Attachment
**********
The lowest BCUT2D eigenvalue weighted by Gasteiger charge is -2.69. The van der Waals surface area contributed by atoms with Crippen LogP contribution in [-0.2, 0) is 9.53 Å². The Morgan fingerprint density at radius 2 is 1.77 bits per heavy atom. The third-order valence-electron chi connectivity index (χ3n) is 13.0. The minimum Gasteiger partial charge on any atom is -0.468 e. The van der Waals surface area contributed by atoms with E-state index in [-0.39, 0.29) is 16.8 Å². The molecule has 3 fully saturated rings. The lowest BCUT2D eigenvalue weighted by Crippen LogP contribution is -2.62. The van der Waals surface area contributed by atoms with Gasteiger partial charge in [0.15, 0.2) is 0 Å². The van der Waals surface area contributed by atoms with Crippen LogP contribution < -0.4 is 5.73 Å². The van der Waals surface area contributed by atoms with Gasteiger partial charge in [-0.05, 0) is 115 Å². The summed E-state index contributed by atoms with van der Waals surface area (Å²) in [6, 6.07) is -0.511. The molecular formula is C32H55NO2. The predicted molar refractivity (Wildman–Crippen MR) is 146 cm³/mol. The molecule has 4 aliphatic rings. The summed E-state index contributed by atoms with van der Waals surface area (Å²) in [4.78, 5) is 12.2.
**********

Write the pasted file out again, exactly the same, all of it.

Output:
The lowest BCUT2D eigenvalue weighted by Gasteiger charge is -2.69. The van der Waals surface area contributed by atoms with Crippen LogP contribution in [-0.2, 0) is 9.53 Å². The Morgan fingerprint density at radius 2 is 1.77 bits per heavy atom. The third-order valence-electron chi connectivity index (χ3n) is 13.0. The minimum Gasteiger partial charge on any atom is -0.468 e. The van der Waals surface area contributed by atoms with E-state index in [-0.39, 0.29) is 16.8 Å². The molecule has 3 fully saturated rings. The lowest BCUT2D eigenvalue weighted by Crippen LogP contribution is -2.62. The van der Waals surface area contributed by atoms with Gasteiger partial charge in [0.15, 0.2) is 0 Å². The van der Waals surface area contributed by atoms with Crippen LogP contribution < -0.4 is 5.73 Å². The van der Waals surface area contributed by atoms with Gasteiger partial charge in [-0.05, 0) is 115 Å². The summed E-state index contributed by atoms with van der Waals surface area (Å²) in [6, 6.07) is -0.511. The molecular formula is C32H55NO2. The predicted molar refractivity (Wildman–Crippen MR) is 146 cm³/mol. The molecule has 4 aliphatic rings. The summed E-state index contributed by atoms with van der Waals surface area (Å²) in [4.78, 5) is 12.2.